Views are being sought on Oxford’s plans to become the first city in the world to introduce a Zero Emission Zone and phase out diesel and petrol cars.
The zone would initially eliminate some vehicle types in a small number of streets in 2020 and, as vehicle technology develops, expand to all carbon-emitting vehicles across the whole city centre in 2035.
It is believed it would reduce air pollution levels in Oxford city centre to near-background levels, with the city centre’s most polluted street, George Street, having a 74 per cent reduction in toxic nitrogen dioxide (NO2) levels by 2035.
Oxford city council and Oxfordshire county council will today (Oct 16th) launch the public consultation on the proposals – seeking views on the speed of the implementation, and the vehicle types and roads affected.
The councils hope for feedback from everyone who uses the city centre – including businesses, fleet operators and local residents – to help shape the final scheme, which will be published next year.
John Tanner, Oxford city council executive board member for A Clean and Green Oxford, said: “All of us who drive or use petrol or diesel vehicles through Oxford are contributing to the city’s toxic air.
“Everyone who uses Oxford centre has the right to breathe clean air. I would urge everyone who uses Oxford city centre to take part in the consultation.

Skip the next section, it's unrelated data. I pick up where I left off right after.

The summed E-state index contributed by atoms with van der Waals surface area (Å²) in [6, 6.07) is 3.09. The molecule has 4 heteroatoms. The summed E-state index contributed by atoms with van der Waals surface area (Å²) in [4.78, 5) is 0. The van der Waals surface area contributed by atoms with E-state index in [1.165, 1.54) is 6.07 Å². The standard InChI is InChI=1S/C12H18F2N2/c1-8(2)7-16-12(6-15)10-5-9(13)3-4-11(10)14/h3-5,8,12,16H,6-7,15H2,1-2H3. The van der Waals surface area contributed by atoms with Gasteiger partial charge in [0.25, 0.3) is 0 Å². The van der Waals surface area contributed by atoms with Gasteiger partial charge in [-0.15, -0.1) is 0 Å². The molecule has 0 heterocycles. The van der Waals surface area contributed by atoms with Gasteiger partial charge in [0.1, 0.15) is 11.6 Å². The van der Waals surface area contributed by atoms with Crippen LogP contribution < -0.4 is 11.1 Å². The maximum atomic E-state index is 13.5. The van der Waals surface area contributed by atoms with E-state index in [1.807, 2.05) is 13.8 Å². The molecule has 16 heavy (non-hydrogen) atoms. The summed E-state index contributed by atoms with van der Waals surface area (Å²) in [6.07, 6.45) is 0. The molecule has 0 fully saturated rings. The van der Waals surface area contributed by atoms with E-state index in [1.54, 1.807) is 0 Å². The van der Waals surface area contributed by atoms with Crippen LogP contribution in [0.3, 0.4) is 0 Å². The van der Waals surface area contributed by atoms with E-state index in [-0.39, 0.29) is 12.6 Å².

“We need to know, in detail, what people’s needs are, so that we can plan a Zero Emission Zone that minimises impact on business and residents while maximising impact on the city’s health.”
It is believed that this would be the world’s first Zero Emission Zone, while transport for London is planning to introduce the world’s first Ultra-Low Emission Zone in the capital in September 2020.
In a 2016 report, The Royal College of Physicians and the Royal College of Paediatrics and Child Health discovered that air pollution contributes to cancer, asthma, stroke and heart disease, diabetes, obesity, and changes linked to dementia. It found that, each year, outdoor air pollution contributes to around 40,000 deaths in the UK every year.
The city council, supported by the county council, has already won £500,000 of Government funding to install charging points for electric taxis and £800,000 of government funding to install 100 electric vehicle charging points for Oxford residents to support the implementation of the Zero Emission Zone.
The two councils launched a Low Emission Zone in Oxford city centre in 2014, which requires buses to be low-emitting vehicles – the first of its kind outside London.
Yvonne Constance, Oxfordshire county council cabinet member for Environment, said: “We want to hear from everyone who uses the city centre – including businesses, bus and taxi firms and local residents so that we get the fullest possible picture. We know that there will be a wide variety of views and we want hear them all.
“Pragmatism will be an important part of anything we plan but we have set the ambition and now we would like to hear peoples’ views on our proposals.”
To read the full Zero Emission Zone Feasibility and Implementation Study and take part in the consultation, please visit: www.oxford.gov.uk/zez.